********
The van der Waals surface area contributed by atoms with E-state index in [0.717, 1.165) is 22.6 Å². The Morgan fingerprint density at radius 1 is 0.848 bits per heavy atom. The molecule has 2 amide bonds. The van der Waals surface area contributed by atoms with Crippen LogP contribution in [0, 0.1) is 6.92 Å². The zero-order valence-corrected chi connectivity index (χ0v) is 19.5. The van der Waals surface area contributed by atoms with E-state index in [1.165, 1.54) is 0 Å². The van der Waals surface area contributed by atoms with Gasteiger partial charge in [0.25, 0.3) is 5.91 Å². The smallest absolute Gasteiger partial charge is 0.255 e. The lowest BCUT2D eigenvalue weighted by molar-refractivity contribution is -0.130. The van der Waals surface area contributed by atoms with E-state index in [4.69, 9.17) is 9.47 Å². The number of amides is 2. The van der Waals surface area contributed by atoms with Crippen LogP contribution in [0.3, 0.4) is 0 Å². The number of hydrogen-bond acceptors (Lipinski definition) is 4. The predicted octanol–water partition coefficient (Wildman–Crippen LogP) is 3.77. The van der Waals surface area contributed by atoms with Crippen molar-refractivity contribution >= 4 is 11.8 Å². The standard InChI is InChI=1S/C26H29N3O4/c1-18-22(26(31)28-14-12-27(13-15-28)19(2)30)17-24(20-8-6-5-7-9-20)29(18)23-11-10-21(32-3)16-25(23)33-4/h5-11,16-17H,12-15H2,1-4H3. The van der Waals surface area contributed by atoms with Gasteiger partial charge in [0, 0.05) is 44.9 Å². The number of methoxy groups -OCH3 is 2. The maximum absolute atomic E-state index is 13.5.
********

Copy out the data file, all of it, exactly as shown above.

The van der Waals surface area contributed by atoms with E-state index in [0.717, 1.165) is 22.6 Å². The Morgan fingerprint density at radius 1 is 0.848 bits per heavy atom. The molecule has 2 amide bonds. The van der Waals surface area contributed by atoms with Crippen LogP contribution in [0, 0.1) is 6.92 Å². The zero-order valence-corrected chi connectivity index (χ0v) is 19.5. The van der Waals surface area contributed by atoms with E-state index in [1.165, 1.54) is 0 Å². The van der Waals surface area contributed by atoms with Gasteiger partial charge in [0.25, 0.3) is 5.91 Å². The smallest absolute Gasteiger partial charge is 0.255 e. The lowest BCUT2D eigenvalue weighted by molar-refractivity contribution is -0.130. The van der Waals surface area contributed by atoms with E-state index in [4.69, 9.17) is 9.47 Å². The number of amides is 2. The van der Waals surface area contributed by atoms with Crippen LogP contribution in [0.3, 0.4) is 0 Å². The number of hydrogen-bond acceptors (Lipinski definition) is 4. The predicted octanol–water partition coefficient (Wildman–Crippen LogP) is 3.77. The van der Waals surface area contributed by atoms with Crippen molar-refractivity contribution >= 4 is 11.8 Å². The standard InChI is InChI=1S/C26H29N3O4/c1-18-22(26(31)28-14-12-27(13-15-28)19(2)30)17-24(20-8-6-5-7-9-20)29(18)23-11-10-21(32-3)16-25(23)33-4/h5-11,16-17H,12-15H2,1-4H3. The van der Waals surface area contributed by atoms with Gasteiger partial charge in [0, 0.05) is 44.9 Å². The number of methoxy groups -OCH3 is 2. The maximum absolute atomic E-state index is 13.5.